[ LADY LEVER ART GALLERY ] [ JOHN LINNELL ]
was born in Bloomsbury, the son of a frame knitter. He was largely self-taught,
earning a living from making copies of Morland's works, but in 1805 briefly
studied at the Royal Academy Schools and was probably apprenticed to Varley.
His early works were mainly portraits but he went on sketching tours and
in 1821 he exhibited his first landscape at the RA. He was influenced
by Mulready (e.g. Gravel Pits at Kensington, 1813, London, Tate) and produced
a number of rustic genre scenes (e.g. Shepherd Boy Playing a Flute, 1830,
New Haven, Yale). The biggest influence, however, was that of Blake, whom
he met in 1818 and supported financially through the Job commission (1821).
He introduced his friend and later his son-in-law, Palmer, to Blake. In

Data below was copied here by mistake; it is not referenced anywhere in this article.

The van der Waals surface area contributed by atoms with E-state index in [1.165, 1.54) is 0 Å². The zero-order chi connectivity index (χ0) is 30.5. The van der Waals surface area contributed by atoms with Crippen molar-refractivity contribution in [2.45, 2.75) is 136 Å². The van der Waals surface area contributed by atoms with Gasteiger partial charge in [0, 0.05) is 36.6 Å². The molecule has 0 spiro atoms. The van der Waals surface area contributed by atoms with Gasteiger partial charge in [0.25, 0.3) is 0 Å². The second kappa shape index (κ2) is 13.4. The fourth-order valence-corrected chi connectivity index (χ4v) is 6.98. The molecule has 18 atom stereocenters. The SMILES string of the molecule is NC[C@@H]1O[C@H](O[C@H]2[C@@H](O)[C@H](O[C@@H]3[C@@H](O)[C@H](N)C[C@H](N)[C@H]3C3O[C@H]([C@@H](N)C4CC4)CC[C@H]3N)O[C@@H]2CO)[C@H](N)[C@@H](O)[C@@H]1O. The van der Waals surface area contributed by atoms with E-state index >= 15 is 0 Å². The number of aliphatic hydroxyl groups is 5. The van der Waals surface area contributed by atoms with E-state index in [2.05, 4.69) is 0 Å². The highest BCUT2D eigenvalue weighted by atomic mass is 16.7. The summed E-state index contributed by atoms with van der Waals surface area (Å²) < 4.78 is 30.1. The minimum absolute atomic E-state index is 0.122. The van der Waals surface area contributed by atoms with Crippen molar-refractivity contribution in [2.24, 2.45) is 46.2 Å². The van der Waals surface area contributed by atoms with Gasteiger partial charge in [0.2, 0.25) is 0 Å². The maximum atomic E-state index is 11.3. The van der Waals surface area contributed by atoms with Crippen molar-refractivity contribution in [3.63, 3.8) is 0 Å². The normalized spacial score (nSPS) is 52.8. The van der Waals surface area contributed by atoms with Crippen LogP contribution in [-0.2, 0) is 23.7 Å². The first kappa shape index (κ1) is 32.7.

his later work, after the success of Eve of the Deluge (1848, Cleveland),
he produced a series of ideal panoramas of a lush, pastoral Surrey (e.g.
Last Gleam Before the Storm, 1847-8, Liverpool). Throughout his career
he was a journeyman, prepared to take on any commission and work on any
subject (he produced watercolours and ivory miniatures). He was hugely
popular despite the repetitiveness of his late work, and won a gold medal
in Paris (1855).